Whether or not to permit oil drilling off of the East Coast, including New Jersey, has been hotly controversial for years. In 2010, President Obama opened up the East Coast to offshore oil drilling. Up until then, drilling had been banned for decades. In the waning days of the Obama Administration, NJ Senator Robert Menendez urged Obama to reinstate the ban on the grounds that drilling would pose too big a risk to Jersey’s coastal industries, including tourism and fishing. I don’t know enough about the risks to comment on Menendez’s claim, except to say that all industrial activities represent risk along with the rewards.
Having said that, this comment caught my eye:
Drilling for oil is a risk-reward proposition — all of the risk is put on the backs of our shore communities, and all of the reward goes to Big Oil.
Menendez also took a cheap shot at the oil industry, saying “Big Oil will stop at nothing to feed its insatiable thirst for more profit, even if it puts our economy and environment in peril.”
I left these comments:
“Drilling for oil is a risk-reward proposition — all of the risk is put on the backs of our shore communities, and all of the reward goes to Big Oil.”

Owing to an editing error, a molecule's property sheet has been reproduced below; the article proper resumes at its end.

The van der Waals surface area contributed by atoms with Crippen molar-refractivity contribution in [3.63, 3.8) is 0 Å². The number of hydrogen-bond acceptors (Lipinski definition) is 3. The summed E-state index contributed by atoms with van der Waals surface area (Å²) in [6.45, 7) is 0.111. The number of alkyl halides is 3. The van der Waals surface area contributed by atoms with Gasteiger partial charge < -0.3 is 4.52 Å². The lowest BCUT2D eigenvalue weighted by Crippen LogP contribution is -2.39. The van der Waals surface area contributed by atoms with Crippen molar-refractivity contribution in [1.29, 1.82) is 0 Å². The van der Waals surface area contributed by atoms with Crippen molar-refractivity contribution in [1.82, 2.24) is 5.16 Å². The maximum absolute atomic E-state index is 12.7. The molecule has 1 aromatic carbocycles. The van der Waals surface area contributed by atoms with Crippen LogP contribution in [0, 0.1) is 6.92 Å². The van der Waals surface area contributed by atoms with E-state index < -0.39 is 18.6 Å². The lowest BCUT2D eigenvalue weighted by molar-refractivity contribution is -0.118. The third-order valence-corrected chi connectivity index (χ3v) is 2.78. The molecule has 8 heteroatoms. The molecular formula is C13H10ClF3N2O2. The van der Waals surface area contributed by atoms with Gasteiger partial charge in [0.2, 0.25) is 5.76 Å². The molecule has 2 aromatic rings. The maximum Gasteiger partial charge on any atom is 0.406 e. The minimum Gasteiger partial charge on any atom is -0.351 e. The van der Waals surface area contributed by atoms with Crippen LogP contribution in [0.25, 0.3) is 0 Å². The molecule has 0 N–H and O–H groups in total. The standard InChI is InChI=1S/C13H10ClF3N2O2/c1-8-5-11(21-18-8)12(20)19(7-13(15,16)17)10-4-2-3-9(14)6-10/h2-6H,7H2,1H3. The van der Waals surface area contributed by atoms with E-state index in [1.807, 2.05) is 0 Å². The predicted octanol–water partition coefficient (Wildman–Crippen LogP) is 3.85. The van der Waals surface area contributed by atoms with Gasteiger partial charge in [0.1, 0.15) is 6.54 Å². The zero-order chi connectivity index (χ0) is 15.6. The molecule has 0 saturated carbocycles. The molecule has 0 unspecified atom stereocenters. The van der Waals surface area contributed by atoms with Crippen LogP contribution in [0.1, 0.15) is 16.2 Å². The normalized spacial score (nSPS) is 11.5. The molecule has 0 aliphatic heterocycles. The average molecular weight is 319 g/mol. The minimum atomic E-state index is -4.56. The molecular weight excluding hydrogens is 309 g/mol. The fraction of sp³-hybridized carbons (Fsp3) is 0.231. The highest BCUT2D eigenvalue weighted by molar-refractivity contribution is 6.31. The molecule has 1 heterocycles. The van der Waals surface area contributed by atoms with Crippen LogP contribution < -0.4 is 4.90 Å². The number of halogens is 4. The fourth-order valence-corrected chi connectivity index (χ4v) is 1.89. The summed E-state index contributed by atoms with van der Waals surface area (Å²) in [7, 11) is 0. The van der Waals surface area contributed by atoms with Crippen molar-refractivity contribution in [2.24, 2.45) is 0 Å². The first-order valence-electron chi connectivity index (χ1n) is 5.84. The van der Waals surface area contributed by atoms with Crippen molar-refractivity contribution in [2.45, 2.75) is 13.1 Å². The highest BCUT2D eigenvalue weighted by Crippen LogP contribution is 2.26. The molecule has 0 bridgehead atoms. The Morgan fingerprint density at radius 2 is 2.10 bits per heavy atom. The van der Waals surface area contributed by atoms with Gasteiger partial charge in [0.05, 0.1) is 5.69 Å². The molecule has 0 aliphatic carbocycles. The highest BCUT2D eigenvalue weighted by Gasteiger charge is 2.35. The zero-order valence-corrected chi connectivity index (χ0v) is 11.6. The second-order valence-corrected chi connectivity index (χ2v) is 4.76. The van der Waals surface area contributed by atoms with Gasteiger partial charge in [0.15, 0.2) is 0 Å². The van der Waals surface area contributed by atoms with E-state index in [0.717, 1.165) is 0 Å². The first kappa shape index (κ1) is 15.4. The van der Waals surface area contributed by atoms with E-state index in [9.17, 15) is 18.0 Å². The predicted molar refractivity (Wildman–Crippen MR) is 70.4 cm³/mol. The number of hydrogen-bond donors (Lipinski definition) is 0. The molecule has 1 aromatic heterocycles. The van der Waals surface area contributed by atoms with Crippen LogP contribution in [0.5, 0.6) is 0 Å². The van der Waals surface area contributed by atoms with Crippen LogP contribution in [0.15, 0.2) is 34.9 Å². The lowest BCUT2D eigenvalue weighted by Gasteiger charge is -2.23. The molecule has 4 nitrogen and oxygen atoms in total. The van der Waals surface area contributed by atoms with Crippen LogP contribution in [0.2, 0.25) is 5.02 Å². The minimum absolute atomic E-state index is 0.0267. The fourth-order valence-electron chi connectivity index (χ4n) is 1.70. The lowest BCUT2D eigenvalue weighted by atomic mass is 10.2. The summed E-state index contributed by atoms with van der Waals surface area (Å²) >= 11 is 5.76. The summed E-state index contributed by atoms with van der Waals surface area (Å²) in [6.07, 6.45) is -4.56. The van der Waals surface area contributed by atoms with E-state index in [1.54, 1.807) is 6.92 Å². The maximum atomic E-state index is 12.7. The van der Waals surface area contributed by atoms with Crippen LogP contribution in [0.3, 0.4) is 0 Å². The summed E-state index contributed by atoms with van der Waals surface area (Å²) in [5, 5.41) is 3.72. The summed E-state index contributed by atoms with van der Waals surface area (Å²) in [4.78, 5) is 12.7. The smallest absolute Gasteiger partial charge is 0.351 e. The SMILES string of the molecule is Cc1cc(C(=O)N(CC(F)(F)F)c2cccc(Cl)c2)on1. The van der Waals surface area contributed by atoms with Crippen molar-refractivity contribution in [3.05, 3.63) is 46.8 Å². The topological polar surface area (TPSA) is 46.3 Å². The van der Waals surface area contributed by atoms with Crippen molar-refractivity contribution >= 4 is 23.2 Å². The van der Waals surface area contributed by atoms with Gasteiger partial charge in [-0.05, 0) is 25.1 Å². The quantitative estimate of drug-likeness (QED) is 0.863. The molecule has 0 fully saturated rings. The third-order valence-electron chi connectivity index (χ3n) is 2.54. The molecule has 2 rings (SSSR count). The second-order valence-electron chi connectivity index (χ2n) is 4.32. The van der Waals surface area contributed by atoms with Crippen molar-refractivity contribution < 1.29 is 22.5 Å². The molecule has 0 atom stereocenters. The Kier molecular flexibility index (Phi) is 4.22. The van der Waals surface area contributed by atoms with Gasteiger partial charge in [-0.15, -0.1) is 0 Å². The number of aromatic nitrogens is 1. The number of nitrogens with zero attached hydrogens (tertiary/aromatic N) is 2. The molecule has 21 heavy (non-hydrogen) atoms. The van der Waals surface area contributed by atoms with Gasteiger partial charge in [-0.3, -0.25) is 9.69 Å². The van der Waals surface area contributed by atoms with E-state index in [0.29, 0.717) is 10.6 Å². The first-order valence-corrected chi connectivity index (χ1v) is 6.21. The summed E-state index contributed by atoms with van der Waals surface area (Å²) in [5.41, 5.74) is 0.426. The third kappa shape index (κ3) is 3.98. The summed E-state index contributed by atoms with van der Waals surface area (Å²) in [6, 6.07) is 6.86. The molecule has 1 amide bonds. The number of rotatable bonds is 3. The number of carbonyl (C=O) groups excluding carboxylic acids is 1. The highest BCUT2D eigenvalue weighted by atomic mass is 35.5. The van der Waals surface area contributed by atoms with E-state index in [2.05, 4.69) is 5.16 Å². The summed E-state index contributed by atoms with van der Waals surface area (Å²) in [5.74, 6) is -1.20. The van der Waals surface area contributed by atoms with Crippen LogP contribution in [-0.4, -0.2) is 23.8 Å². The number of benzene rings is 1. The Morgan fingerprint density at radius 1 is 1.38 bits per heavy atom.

This is patently untrue.
The oil companies obviously take risks in spending $billions with no guarantee of success. They are also responsible for cleaning up their messes, and must spend $billions should an accident occur. They and their employees can even be held criminally liable through criminal neglect laws. Just ask BP.
We should be thankful for the oil companies’ “insatiable thirst for more profit.” That’s a good thing. Those $billions are earned by providing economical, reliable energy to consumers, including consumers living in New Jersey, as well as all other industries and their consumers. If “it puts our economy and environment in peril,” then we the consumers who willingly buy their product are just as guilty. But in fact, the oil industry has fueled our industrial progress for generations, making our environment cleaner and safer and our economy strong, including right here in NJ. Without drilling somewhere, where would NJ’s tourism industry be? Non-existent! Investors and employees not just in oil and gas but across all industries also benefit.
This is not to minimize the risks of drilling. But the above statement is pure demagoguery. We don’t have to brush off the environmental and pollution risks to recognize the immensely greater life-giving value provided by the oil industry and the drilling investments that support it. Risk-rewards, yes; and the rewards dwarf the risks.
NOTE: Obama eventually did reverse course and ban drilling in the Atlantic.